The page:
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Feedback – Low Cost, High Performance Impact

In today’s business environment, can an organization, team or individual continue to raise their level of performance without regular feedback? Of course not, you answer. But where is it on the priority list? Usually it falls in the “important” but not “urgent” category. Unfortunately, not giving performance feedback is almost a sure bet that the same problems in execution, collaboration, communication and/or behavior will occur again and again.

High Impact, Low Cost Development
Having given over 1,000 one-on-one feedback sessions since 1996, I guarantee that when done well and regularly, giving feedback is the highest impacting and least expensive solution for continuously developing your people and raising the performance level within every position in your organization. Regular feedback sessions not only raise the level of performance, but also give you hard-wired visibility into situations, opportunities and events.

Five Keys To Increasing Performance Through Feedback

1. Feedback is a process not an event – People need to know that getting constructive performance-related feedback is not an event when things go wrong, but rather a continuous process aimed at supporting their increased performance and value.  As a rule I like every 4-8 weeks with solid employees and weekly for people who are struggling.

2. Provide examples and data with your feedback – Give specific examples of where is not performing to your expectations and you should provide a clear description of the desired performance and/or behavior.  Providing clear direction and being a supportive leader is a good way to lower anxiety and build trust and increased performance.  If you want to combine performance-related data to your feedback sessions, a 360 assessment is a good tool.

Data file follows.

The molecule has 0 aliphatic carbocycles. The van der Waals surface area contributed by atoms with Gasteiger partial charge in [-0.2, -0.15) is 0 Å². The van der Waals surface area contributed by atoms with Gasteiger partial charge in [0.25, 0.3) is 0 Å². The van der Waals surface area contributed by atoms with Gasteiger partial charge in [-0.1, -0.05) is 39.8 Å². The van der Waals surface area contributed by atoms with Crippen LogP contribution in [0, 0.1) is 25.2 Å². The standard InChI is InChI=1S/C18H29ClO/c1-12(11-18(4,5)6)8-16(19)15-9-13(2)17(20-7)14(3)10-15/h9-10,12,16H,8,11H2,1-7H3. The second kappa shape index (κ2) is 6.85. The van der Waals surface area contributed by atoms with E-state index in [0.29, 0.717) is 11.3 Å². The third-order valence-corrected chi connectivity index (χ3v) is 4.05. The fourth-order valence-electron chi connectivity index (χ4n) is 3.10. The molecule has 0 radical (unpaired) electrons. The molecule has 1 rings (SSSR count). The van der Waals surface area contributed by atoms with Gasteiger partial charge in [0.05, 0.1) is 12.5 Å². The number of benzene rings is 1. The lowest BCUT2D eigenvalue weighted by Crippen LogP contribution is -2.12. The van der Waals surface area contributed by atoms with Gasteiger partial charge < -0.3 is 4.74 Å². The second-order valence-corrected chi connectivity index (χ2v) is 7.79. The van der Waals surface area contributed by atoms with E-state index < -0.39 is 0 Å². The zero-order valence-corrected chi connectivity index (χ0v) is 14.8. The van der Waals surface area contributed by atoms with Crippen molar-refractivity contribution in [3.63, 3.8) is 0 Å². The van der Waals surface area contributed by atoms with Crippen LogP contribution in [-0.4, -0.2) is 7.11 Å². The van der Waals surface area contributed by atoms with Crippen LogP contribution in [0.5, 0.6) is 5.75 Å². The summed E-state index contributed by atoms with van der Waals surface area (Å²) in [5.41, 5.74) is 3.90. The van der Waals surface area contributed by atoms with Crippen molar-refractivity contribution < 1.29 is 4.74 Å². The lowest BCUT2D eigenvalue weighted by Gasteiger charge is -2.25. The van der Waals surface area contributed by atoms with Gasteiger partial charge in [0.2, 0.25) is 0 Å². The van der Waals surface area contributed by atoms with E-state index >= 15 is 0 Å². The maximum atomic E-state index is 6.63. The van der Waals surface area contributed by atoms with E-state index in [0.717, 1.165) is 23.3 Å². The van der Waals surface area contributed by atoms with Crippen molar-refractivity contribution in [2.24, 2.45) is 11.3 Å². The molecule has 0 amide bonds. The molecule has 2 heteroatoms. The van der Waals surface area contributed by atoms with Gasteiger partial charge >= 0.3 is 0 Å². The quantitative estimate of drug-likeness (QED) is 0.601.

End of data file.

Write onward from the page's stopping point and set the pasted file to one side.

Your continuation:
3. Personalize the feedback – While employees Joe and Jane may have the same developmental issues, you want to give each of them feedback that plays to them as individuals. People have different behavioral styles and driving motivations. As coaches we use web-based profiles to understand the behavioral and motivating values of each individual. These tools allow you to tailor the feedback, increasing likelihood that your employee will be both receptive and motivated to act.

4. Be supportive and recognize positive change – Once you have given someone feedback, make sure you recognize their efforts and improvements, however small they may be. Reinforcing good performance and behavior is the best way to build developmental momentum with people.

5. Hold people accountable – A sure way to develop a low performance culture is to allow sub-standard performance to continue over time. As a leader you will lose credibility with your best people if you tolerate poor performance. If you have people that have been sub-par performers for 8-12 months, it’s gone on far too long. By now you have either not communicated clearly or you have someone that is mismatched for the role they are in. In either case something needs to change.

So, feedback is actually both important and urgent. The urgency is what most people overlook.  We encourage you to take advantage of this high impact, low-cost investment in your people.

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